In a decision almost a year in the making, the Third Circuit’s recent opinion in In re Google Inc. Cookie Placement Privacy Litig. (3d Cir. Nov. 10, 2015), (“Google”), reversed a trial court order dismissing a lawsuit alleging that Google and other internet advertising companies circumvented cookie-blocking technology in Safari and Internet Explorer web browsers. In doing so, the panel rejected a standing argument advanced by defendants that is identical to an issue currently pending before the Supreme Court. A defense-favorable ruling on that issue by the Supreme Court could require a second look at the question of standing in Google.
In Google, plaintiffs allege that defendants exploited loopholes in the browsers’ cookie-blocking features to place cookies on plaintiffs’ computers that tracked plaintiffs’ web-browsing activities. Defendants then used that tracking information to place targeted advertisements on web pages that plaintiffs visited. Plaintiffs claimed that the use of such cookies violated federal and state law. The trial court rejected defendants’ argument that the plaintiffs lacked standing, but dismissed all of their claims for failure to state a claim upon which relief may be granted.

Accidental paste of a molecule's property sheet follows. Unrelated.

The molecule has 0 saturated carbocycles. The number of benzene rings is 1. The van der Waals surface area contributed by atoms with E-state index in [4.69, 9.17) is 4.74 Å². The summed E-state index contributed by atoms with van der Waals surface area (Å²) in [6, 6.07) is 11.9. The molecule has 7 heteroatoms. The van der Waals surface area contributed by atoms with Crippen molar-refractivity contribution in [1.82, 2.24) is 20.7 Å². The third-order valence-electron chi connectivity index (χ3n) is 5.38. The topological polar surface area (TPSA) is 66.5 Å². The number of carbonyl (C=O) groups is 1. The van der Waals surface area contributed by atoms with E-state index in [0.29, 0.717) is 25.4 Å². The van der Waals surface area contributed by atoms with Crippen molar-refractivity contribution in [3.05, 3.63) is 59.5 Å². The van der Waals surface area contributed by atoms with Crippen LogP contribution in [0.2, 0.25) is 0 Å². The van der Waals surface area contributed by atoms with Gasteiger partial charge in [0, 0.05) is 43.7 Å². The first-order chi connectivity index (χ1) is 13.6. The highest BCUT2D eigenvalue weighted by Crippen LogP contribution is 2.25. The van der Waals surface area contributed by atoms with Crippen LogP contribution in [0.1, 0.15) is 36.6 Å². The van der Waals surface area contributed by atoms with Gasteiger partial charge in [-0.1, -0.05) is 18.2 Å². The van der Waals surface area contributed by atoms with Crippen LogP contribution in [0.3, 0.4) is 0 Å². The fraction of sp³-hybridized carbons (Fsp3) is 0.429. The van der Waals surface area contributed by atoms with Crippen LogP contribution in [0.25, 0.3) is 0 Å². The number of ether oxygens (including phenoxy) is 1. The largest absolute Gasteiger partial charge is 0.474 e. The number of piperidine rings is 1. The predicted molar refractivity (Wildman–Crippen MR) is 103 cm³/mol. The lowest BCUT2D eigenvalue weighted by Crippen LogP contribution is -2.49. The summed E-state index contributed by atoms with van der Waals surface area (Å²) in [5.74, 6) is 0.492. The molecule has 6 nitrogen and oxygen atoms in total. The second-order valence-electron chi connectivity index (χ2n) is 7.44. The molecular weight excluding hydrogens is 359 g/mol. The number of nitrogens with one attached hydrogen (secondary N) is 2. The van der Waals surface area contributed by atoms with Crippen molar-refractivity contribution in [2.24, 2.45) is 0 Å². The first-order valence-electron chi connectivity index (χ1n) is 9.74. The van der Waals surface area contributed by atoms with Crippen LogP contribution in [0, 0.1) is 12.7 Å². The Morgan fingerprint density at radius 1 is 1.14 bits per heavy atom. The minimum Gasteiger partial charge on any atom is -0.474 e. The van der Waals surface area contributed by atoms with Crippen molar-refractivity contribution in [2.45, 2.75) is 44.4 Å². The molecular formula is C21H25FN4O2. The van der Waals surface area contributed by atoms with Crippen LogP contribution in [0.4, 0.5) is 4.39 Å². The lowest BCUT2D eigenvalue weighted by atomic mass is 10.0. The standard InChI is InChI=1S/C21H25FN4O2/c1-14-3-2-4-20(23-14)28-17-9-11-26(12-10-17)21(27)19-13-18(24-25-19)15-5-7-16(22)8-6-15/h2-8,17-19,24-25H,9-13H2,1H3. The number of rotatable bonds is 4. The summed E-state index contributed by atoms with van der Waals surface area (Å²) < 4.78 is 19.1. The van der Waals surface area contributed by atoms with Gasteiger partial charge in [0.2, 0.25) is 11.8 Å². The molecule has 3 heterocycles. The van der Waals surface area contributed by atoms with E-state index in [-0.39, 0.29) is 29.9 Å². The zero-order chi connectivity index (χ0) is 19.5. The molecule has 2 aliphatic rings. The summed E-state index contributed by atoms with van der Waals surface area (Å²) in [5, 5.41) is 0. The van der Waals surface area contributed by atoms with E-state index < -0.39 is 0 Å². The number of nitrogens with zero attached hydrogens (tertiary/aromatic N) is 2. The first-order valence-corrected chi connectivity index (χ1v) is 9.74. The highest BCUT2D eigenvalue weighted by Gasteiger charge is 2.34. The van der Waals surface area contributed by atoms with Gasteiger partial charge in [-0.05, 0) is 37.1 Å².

Significantly, the Third Circuit also considered and rejected defendants’ argument that plaintiffs had suffered no losses as a result of the alleged wrongdoing and, therefore, lacked standing to bring suit under Article III, § 2 of the United States Constitution. The court disagreed with defendants’ position that pecuniary loss was required to establish the existence of injury, finding that the alleged invasion of statutorily-created rights (such as under the California Constitution) is sufficient to establish actionable injury. The court goes on to state that placement of unwanted cookies on plaintiffs’ personal computers also constituted actionable injury. The court, however, does not address the potential impact of the impending decision in Spokeo v. Robins, No. 13-1339, in which the Supreme Court will decide whether standing exists where there has been a violation of a legal right without any concrete harm flowing from that violation. A decision by the Supreme Court in Spokeo that conditions standing on some form of concrete harm independent of an invasion of a legally-protected interest could overrule the Third Circuit’s decision in Google or, at a minimum, provide a ground for reargument of defendants’ standing objection. Spokeo was argued on November 2, 2015. The decision in Spokeo will issue before the conclusion of the current Supreme Court term, likely with the first three months of 2016.